‘We all think we’re experts in education,” cracks my educator friend Lila Leff, “Because we all had one.”
But we all didn’t have the same one.
I have two stories — about being a student and about being a teacher — that dovetail with my concern about a public education landscape that consigns students, teachers and schools to silos. And punishes neighborhood schools in favor of charters, magnets, and other selective-enrollment alternatives.
My stories are about how socio-economic class determines the kind of classroom many kids end up in.
I’ve lived this story.
My parents moved from a basement apartment in Chicago to Rolling Meadows when I was seven. Neighboring suburbs of Palatine and Arlington Heights referred to our tract houses built on bulldozed cornfields as “Rolling Ghettoes.” Never mind that to us, our new house was a palace.
I attended Rolling Meadows elementary and junior high schools, where I was an A student. I gave my 8th grade graduation speech.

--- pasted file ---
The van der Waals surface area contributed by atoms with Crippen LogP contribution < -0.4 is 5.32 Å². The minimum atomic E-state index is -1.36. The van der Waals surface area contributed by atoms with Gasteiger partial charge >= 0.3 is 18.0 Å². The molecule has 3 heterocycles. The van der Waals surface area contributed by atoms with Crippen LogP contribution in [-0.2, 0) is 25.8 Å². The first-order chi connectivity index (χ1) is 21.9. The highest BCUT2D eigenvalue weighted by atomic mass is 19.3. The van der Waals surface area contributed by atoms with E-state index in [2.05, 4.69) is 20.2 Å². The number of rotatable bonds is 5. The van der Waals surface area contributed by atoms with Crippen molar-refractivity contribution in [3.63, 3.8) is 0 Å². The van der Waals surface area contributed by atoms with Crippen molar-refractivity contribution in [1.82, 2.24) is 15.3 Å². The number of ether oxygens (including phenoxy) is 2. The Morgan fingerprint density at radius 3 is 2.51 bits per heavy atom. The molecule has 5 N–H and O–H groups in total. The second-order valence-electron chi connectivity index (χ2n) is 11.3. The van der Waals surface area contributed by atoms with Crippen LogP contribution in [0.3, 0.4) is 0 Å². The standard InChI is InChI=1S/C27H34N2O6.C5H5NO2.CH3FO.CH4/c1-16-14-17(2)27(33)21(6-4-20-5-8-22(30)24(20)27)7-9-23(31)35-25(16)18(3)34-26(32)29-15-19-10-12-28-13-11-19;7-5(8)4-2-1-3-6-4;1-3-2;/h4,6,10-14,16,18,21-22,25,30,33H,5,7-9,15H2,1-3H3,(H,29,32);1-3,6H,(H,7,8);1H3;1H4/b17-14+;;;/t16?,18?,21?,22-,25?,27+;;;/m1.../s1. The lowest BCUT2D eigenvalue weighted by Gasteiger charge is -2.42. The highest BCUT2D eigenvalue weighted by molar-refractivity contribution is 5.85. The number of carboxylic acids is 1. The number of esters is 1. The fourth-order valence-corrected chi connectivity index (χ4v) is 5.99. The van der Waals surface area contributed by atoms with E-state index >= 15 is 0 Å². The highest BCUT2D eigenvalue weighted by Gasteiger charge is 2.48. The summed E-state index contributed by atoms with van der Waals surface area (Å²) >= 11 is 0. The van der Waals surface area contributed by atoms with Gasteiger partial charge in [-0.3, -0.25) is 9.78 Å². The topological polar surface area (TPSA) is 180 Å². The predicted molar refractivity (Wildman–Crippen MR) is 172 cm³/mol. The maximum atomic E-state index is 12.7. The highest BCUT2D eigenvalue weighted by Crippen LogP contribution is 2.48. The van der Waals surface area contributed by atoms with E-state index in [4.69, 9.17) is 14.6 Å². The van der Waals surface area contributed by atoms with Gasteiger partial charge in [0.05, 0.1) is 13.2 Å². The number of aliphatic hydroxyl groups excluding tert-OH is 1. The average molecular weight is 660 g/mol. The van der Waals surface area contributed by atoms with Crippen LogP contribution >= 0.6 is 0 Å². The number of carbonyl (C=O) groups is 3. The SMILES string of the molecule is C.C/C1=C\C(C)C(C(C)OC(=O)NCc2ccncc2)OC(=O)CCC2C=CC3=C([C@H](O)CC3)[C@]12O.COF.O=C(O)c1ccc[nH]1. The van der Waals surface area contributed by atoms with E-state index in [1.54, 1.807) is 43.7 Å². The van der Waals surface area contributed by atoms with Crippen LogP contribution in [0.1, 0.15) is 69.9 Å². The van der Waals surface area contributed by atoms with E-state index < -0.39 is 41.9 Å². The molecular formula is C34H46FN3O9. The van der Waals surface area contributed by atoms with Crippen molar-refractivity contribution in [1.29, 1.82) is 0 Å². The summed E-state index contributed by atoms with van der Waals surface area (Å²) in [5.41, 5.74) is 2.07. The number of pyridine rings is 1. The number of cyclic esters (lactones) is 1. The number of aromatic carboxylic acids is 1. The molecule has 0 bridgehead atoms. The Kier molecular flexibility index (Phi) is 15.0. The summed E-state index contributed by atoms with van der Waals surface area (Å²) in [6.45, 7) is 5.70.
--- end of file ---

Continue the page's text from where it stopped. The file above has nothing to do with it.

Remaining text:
Off I headed to high school.
Because Rolling Meadows didn’t have a high school back then, I ended up at Palatine High.
My courses seemed remedial. And many freshmen carried books I didn’t have.
One was James Michener’s “The Bridge At Andau,” a journalistic account of the Hungarian Revolution seen through the eyes of the rebels.
I bought it. Read it. Loved it.
My freshman English teacher, Mary Lavelle, asked why I had it.
I asked why we aren’t we reading it?
I didn’t know about academic tracking back then, but Mrs. Lavelle did.
She marched into the guidance office to get me moved up to the honors track.
Guidance pushed back.
The woman who headed it asked if I really felt up to the challenge? You know, dear, a Rolling Meadows girl?
Mrs. Lavelle won.
Second semester of freshman year, I was put in the honors track. But when I looked around, my new classmates didn’t live where I lived. Many of them were from much more affluent neighborhoods like Plum Grove or Inverness.
Educationally, we were classmates.
Economically, we were not.
But, hey, that was OK.
In fact, it was great!
Today we call that “diversity.”
Three teachers in my life — Mary Lavelle freshman year, Rod Botts sophomore year and Alfred Court junior year — transformed my education . . . and my life.
They saw me. Not a ZIP code. More…